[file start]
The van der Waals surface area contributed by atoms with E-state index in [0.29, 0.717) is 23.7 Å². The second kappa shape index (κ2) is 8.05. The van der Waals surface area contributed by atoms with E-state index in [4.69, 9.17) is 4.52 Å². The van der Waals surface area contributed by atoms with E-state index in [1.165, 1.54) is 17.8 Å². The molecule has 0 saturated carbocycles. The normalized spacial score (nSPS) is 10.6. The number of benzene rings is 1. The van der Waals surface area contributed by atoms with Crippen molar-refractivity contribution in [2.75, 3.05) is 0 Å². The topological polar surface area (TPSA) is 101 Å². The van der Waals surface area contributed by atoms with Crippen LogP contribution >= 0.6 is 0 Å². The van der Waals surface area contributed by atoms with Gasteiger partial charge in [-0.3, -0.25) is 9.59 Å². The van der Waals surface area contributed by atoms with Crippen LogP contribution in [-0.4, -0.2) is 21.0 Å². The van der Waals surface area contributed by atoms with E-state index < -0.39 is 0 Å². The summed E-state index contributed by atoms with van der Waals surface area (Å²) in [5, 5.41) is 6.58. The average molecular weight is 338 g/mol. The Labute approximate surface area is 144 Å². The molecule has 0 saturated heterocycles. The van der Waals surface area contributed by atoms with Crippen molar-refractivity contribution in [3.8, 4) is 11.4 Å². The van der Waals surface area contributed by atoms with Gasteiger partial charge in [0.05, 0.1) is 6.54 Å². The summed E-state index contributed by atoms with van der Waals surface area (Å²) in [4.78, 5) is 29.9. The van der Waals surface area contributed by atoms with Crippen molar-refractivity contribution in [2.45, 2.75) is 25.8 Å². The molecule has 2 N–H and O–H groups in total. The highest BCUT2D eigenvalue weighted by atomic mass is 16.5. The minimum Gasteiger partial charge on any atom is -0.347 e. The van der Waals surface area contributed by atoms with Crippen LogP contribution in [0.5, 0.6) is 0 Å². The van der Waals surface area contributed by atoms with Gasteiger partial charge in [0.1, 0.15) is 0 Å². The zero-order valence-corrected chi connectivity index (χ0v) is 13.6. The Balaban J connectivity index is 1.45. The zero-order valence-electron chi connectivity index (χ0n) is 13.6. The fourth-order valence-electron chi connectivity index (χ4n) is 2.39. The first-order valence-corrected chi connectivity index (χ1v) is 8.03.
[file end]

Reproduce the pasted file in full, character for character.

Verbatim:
The van der Waals surface area contributed by atoms with E-state index in [0.29, 0.717) is 23.7 Å². The second kappa shape index (κ2) is 8.05. The van der Waals surface area contributed by atoms with E-state index in [4.69, 9.17) is 4.52 Å². The van der Waals surface area contributed by atoms with E-state index in [1.165, 1.54) is 17.8 Å². The molecule has 0 saturated carbocycles. The normalized spacial score (nSPS) is 10.6. The number of benzene rings is 1. The van der Waals surface area contributed by atoms with Crippen molar-refractivity contribution in [2.75, 3.05) is 0 Å². The topological polar surface area (TPSA) is 101 Å². The van der Waals surface area contributed by atoms with Crippen LogP contribution >= 0.6 is 0 Å². The van der Waals surface area contributed by atoms with Gasteiger partial charge in [-0.3, -0.25) is 9.59 Å². The van der Waals surface area contributed by atoms with Crippen LogP contribution in [-0.4, -0.2) is 21.0 Å². The van der Waals surface area contributed by atoms with E-state index < -0.39 is 0 Å². The summed E-state index contributed by atoms with van der Waals surface area (Å²) in [5, 5.41) is 6.58. The average molecular weight is 338 g/mol. The Labute approximate surface area is 144 Å². The molecule has 0 saturated heterocycles. The van der Waals surface area contributed by atoms with Crippen molar-refractivity contribution in [3.8, 4) is 11.4 Å². The van der Waals surface area contributed by atoms with Gasteiger partial charge in [0.05, 0.1) is 6.54 Å². The summed E-state index contributed by atoms with van der Waals surface area (Å²) in [4.78, 5) is 29.9. The van der Waals surface area contributed by atoms with Crippen molar-refractivity contribution in [2.45, 2.75) is 25.8 Å². The molecule has 2 N–H and O–H groups in total. The highest BCUT2D eigenvalue weighted by atomic mass is 16.5. The minimum Gasteiger partial charge on any atom is -0.347 e. The van der Waals surface area contributed by atoms with Crippen LogP contribution in [0.5, 0.6) is 0 Å². The van der Waals surface area contributed by atoms with Gasteiger partial charge in [0.1, 0.15) is 0 Å². The zero-order valence-corrected chi connectivity index (χ0v) is 13.6. The Balaban J connectivity index is 1.45. The zero-order valence-electron chi connectivity index (χ0n) is 13.6. The fourth-order valence-electron chi connectivity index (χ4n) is 2.39. The first-order valence-corrected chi connectivity index (χ1v) is 8.03.